Foreign Minister Dmytro Kuleba held 15 meetings at the Munich Security Conference including with NATO Secretary-General Jens Stoltenberg, US Secretary of State Antony Blinken and foreign ministers of Pakistan, Iraq, Brazil and Japan, according to the foreign ministry’s Facebook page. The sides agreed on faster weapon and ammunition deliveries, new sanctions against Russia, support for important votes by the UN and promotion of President Volodymyr Zelenskiy’s peace formula.

EU Edges Toward Joint Ammunition Purchases (11:40 a.m.)

European Union members may agree to pool ammunition purchases for Ukraine as early as next month.

Estonia has proposed investing around €4 billion ($4.3 billion) to jointly procure a million rounds of ammunition. The Netherlands and Romania are among countries supporting the idea, which EU foreign ministers are expected to discuss when they meet in Brussels on Monday.

Kyiv Mayor Steps Up Call for Fighters (9:30 a.m.)

Kyiv Mayor Vitali Klitschko called on NATO allies to supply Ukraine with fighter jets, citing an urgent need for more weapons and ammunition to fend off invading Russian forces.

“I don’t understand why there are always new red lines,” Klitschko was quoted as saying by Germany’s Bild am Sonntag newspaper. “One thing is clear: we have to take back our country, and for that we need everything that is necessary.” NATO members including the US and Britain have said it’s not feasible to send fighters to Ukraine for the time being but haven’t ruled out doing so down the road.

Ukraine Needs Palantir Technologies to Analyze War Crimes (9 a.m.)

Ukraine will benefit from expanding access to Palantir Technologies Inc. products to collect and analyze evidence of war crimes, the prosecutor’s office said on Telegram. Prosecutor-General Andriy Kostin discussed expert support and training with Palantir CEO Alex Karp in Munich. Ukrainian military and law enforcement have been using the company’s technologies and Karp visited Ukraine in the summer and met with President Volodymyr Zelenskiy.

Blinken Says China Weighing Lethal Support (11:30 p.m.)

“The concern that we have now is based on information we have that they’re considering providing lethal support,” Blinken said in an interview with CBS’s “Face the Nation” shortly after meeting with Wang. “And we’ve made very clear to them that that could cause a serious problem for us and in our relationship.”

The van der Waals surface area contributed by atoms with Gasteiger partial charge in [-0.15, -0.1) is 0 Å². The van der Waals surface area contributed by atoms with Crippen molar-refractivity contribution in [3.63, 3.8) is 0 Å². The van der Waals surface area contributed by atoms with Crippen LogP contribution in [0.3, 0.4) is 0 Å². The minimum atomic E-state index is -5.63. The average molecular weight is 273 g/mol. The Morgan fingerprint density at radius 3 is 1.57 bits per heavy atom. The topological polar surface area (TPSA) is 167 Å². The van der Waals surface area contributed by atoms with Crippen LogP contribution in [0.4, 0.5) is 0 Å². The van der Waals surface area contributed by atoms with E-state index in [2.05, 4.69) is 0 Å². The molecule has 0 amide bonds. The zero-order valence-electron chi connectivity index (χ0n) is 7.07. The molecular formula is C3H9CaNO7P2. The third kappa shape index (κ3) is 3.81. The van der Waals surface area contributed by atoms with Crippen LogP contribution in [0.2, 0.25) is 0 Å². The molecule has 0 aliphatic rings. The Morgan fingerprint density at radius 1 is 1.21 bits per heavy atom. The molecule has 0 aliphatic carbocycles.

Dutch Order Russian Diplomats to Leave (7:30 p.m.)

The Dutch government ordered about 10 Russian diplomats to leave the country, saying Moscow has been using diplomatic cover for espionage.

The cabinet will also temporarily shut the consulate-general in St. Petersburg, Foreign Minister Wopke Hoekstra said in a statement. The government has ruled that there may not be more Russian diplomats in the Netherlands than Dutch diplomats in Russia, Hoekstra said.

Orban Says Europe Indirectly at War With Russia (4:14 p.m.)

“Europe is getting immersed in war, in reality they’re already indirectly at war with Russia,” Hungarian Prime Minister Viktor Orban said in his annual state of the nation speech.

Orban, the EU leader with the closest ties to Russia’s Vladimir Putin, reiterated that Hungary won’t supply weapons to Ukraine and doesn’t view Russia as a security threat.

Estonia to Prod EU on Protecting Moldova (3:53 p.m.)

Estonian Foreign Minister Urmas Reinsalu said oligarchs accused of helping to destabilize Moldova and potentially overthrow its pro-European government should be targeted with EU sanctions.

Reinsalu said he’ll put the request to the bloc next week in Brussels. Any such measure could, however, face “legalistic” barriers, he said in an interview during the Munich Security Conference.

Sunak Sees Conflict at Inflection Point (1:35 p.m.)

Sunak said the war in Ukraine has reached an “inflection point” and it’s critical for allies to provide more advanced weaponry.

Ukraine “has the ability to gain a decisive advantage on the battlefield,” Sunak said during a conversation with Bloomberg TV’s Maria Tadeo. “It can’t just be about defending.” Talks on a new security guarantee for Ukraine should start now so they can be wrapped up by NATO’s July summit in Vilnius, he said.

--With assistance from Kateryna Choursina and Nate Lanxon.